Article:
The last project I worked on at Creative Memories was a plan to manufacture digital photo products for other vendors, taking advantage of the Creative Memories Manufacturing and Distribution Center in St. Cloud, Minnesota. Creative Memories produced high quality photo books, calendars, and photo panels, and demand for these products was increasing throughout the photo industry.
By 2012, Creative Memories had significant excess capacity, and the company could not survive unless sales increased. The empty space in the Creative Memories Manufacturing and Distribution Center was evident to all. It was also clear to me and a few others that despite heroic efforts, the direct sales approach was unlikely to generate the required sales.
Operations recognized these concerns and in early 2012 offered me a position as Director of Digital Research and New Opportunities, with a goal of finding new markets for Creative Memories digital photo products. I had some early successes offering photo books to a small company in Minneapolis, as well as supplying products to Creative Memories in Australia; however, it quickly became clear that a more concerted and focused marketing effort was required. This project needed a name, a web site, and a presence at various trade shows. To succeed Creative Memories would have to leverage Creative Memories’ history and experience in the photo industry.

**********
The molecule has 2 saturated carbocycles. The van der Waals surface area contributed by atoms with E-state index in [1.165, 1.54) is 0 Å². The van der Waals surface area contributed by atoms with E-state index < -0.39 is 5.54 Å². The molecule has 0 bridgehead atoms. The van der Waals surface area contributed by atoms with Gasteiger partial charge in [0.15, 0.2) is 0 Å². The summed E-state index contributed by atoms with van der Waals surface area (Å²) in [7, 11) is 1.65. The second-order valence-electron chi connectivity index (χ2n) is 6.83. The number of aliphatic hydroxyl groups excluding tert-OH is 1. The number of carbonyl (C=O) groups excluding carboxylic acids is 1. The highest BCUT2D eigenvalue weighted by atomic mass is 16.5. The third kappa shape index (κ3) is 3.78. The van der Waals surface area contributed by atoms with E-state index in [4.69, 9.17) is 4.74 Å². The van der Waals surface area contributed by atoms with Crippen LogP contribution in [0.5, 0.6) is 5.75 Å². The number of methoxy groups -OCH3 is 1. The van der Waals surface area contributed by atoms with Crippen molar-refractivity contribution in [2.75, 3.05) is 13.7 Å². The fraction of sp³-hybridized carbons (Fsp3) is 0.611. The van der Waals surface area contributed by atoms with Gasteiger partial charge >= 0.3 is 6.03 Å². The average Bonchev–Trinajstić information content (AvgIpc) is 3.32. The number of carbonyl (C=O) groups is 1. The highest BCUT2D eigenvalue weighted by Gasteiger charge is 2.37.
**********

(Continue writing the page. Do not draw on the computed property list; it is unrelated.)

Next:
I settled on the name Creative Memories Press, created a web site, and registered for several trade shows. I also believed in transparency. I did not want to hide the fact that Creative Memories was offering products through other vendors, believing that the overall success of Creative Memories would benefit all, including Creative Memories Consultants.
Unfortunately, this plan never had the support of the entire Creative Memories executive team. The executive team outside of operations still believed in a miracle happening that would generate success within the direct sales industry.
When I launched the Creative Memories Press web site, a phone call from an upset Creative Memories Consultant to one of the company executives ended the entire plan. Creative Memories shut down the effort and cancelled plans to participate in industry trade shows. Fortunately, I had seen the situation coming and had received another job offer. On September 4, 2012, I left Creative Memories, realizing that another bankruptcy was inevitable.
On April 16, 2013, Creative Memories again filed for bankruptcy. Could Creative Memories Press have prevented this bankruptcy? I don’t know, but I would like to think so.